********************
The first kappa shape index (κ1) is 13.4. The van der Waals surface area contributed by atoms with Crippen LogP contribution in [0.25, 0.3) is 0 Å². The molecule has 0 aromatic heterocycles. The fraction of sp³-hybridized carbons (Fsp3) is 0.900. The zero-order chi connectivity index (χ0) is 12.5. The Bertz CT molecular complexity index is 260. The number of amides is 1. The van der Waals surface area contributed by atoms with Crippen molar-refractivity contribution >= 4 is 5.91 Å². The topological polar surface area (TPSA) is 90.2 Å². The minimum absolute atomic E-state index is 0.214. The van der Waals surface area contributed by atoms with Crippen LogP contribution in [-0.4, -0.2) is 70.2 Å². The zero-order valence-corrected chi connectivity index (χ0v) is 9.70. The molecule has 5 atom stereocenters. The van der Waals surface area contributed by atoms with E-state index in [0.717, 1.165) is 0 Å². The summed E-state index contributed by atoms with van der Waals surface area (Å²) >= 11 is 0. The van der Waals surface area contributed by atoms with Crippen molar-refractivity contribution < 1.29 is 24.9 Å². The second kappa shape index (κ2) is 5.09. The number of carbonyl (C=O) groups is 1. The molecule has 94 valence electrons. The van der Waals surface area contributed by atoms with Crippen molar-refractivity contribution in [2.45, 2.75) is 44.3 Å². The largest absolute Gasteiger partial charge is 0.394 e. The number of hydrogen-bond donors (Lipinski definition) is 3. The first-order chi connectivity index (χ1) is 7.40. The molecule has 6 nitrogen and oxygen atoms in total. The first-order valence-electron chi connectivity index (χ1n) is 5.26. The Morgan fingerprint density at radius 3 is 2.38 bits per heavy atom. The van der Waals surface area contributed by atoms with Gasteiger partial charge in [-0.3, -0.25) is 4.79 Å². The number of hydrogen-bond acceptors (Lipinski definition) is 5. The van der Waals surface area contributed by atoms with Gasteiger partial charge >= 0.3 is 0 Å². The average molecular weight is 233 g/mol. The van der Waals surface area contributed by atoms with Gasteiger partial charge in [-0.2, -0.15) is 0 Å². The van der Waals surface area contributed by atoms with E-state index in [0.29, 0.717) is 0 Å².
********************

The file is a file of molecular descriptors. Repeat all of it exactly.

The first kappa shape index (κ1) is 13.4. The van der Waals surface area contributed by atoms with Crippen LogP contribution in [0.25, 0.3) is 0 Å². The molecule has 0 aromatic heterocycles. The fraction of sp³-hybridized carbons (Fsp3) is 0.900. The zero-order chi connectivity index (χ0) is 12.5. The Bertz CT molecular complexity index is 260. The number of amides is 1. The van der Waals surface area contributed by atoms with Crippen molar-refractivity contribution >= 4 is 5.91 Å². The topological polar surface area (TPSA) is 90.2 Å². The minimum absolute atomic E-state index is 0.214. The van der Waals surface area contributed by atoms with Crippen LogP contribution in [-0.4, -0.2) is 70.2 Å². The zero-order valence-corrected chi connectivity index (χ0v) is 9.70. The molecule has 5 atom stereocenters. The van der Waals surface area contributed by atoms with E-state index in [0.717, 1.165) is 0 Å². The summed E-state index contributed by atoms with van der Waals surface area (Å²) >= 11 is 0. The van der Waals surface area contributed by atoms with Crippen molar-refractivity contribution < 1.29 is 24.9 Å². The second kappa shape index (κ2) is 5.09. The number of carbonyl (C=O) groups is 1. The molecule has 94 valence electrons. The van der Waals surface area contributed by atoms with Crippen molar-refractivity contribution in [2.45, 2.75) is 44.3 Å². The largest absolute Gasteiger partial charge is 0.394 e. The number of hydrogen-bond donors (Lipinski definition) is 3. The first-order chi connectivity index (χ1) is 7.40. The molecule has 6 nitrogen and oxygen atoms in total. The first-order valence-electron chi connectivity index (χ1n) is 5.26. The Morgan fingerprint density at radius 3 is 2.38 bits per heavy atom. The van der Waals surface area contributed by atoms with Gasteiger partial charge in [-0.3, -0.25) is 4.79 Å². The number of hydrogen-bond acceptors (Lipinski definition) is 5. The van der Waals surface area contributed by atoms with Gasteiger partial charge >= 0.3 is 0 Å². The average molecular weight is 233 g/mol. The van der Waals surface area contributed by atoms with Gasteiger partial charge in [-0.2, -0.15) is 0 Å². The van der Waals surface area contributed by atoms with E-state index in [0.29, 0.717) is 0 Å².